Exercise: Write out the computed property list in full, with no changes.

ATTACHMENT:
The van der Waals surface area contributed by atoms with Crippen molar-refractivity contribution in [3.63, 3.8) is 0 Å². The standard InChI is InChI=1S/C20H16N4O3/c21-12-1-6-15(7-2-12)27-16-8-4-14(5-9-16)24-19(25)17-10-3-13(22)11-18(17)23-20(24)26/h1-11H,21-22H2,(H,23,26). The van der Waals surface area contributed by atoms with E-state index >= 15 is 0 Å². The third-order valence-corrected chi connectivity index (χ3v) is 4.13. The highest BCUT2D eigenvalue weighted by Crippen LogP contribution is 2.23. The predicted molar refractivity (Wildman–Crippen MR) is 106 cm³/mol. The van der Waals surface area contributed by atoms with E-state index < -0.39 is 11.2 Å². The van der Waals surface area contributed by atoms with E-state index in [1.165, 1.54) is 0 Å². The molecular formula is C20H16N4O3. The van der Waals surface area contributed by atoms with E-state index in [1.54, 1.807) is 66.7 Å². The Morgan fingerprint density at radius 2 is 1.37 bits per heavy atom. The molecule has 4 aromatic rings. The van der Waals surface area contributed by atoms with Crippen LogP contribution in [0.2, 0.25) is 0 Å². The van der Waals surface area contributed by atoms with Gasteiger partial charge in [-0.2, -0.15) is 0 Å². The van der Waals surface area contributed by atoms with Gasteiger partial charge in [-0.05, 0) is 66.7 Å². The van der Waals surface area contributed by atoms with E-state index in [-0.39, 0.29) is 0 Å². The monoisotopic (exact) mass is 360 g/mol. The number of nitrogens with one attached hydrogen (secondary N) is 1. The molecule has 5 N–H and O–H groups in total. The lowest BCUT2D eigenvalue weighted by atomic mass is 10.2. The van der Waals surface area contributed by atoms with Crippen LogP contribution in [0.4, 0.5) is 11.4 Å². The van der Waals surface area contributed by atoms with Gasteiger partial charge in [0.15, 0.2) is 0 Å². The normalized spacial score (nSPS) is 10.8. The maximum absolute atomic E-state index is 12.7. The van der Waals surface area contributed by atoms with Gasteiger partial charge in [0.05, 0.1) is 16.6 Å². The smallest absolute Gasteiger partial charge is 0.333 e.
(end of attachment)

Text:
The van der Waals surface area contributed by atoms with Crippen molar-refractivity contribution in [3.63, 3.8) is 0 Å². The standard InChI is InChI=1S/C20H16N4O3/c21-12-1-6-15(7-2-12)27-16-8-4-14(5-9-16)24-19(25)17-10-3-13(22)11-18(17)23-20(24)26/h1-11H,21-22H2,(H,23,26). The van der Waals surface area contributed by atoms with E-state index >= 15 is 0 Å². The third-order valence-corrected chi connectivity index (χ3v) is 4.13. The highest BCUT2D eigenvalue weighted by Crippen LogP contribution is 2.23. The predicted molar refractivity (Wildman–Crippen MR) is 106 cm³/mol. The van der Waals surface area contributed by atoms with E-state index < -0.39 is 11.2 Å². The van der Waals surface area contributed by atoms with E-state index in [1.165, 1.54) is 0 Å². The molecular formula is C20H16N4O3. The van der Waals surface area contributed by atoms with E-state index in [1.54, 1.807) is 66.7 Å². The Morgan fingerprint density at radius 2 is 1.37 bits per heavy atom. The molecule has 4 aromatic rings. The van der Waals surface area contributed by atoms with Crippen LogP contribution in [0.2, 0.25) is 0 Å². The van der Waals surface area contributed by atoms with Gasteiger partial charge in [-0.2, -0.15) is 0 Å². The van der Waals surface area contributed by atoms with Gasteiger partial charge in [-0.05, 0) is 66.7 Å². The van der Waals surface area contributed by atoms with E-state index in [-0.39, 0.29) is 0 Å². The monoisotopic (exact) mass is 360 g/mol. The number of nitrogens with one attached hydrogen (secondary N) is 1. The molecule has 5 N–H and O–H groups in total. The lowest BCUT2D eigenvalue weighted by atomic mass is 10.2. The van der Waals surface area contributed by atoms with Crippen LogP contribution in [0.4, 0.5) is 11.4 Å². The van der Waals surface area contributed by atoms with Gasteiger partial charge in [0.15, 0.2) is 0 Å². The normalized spacial score (nSPS) is 10.8. The maximum absolute atomic E-state index is 12.7. The van der Waals surface area contributed by atoms with Gasteiger partial charge in [0.05, 0.1) is 16.6 Å². The smallest absolute Gasteiger partial charge is 0.333 e.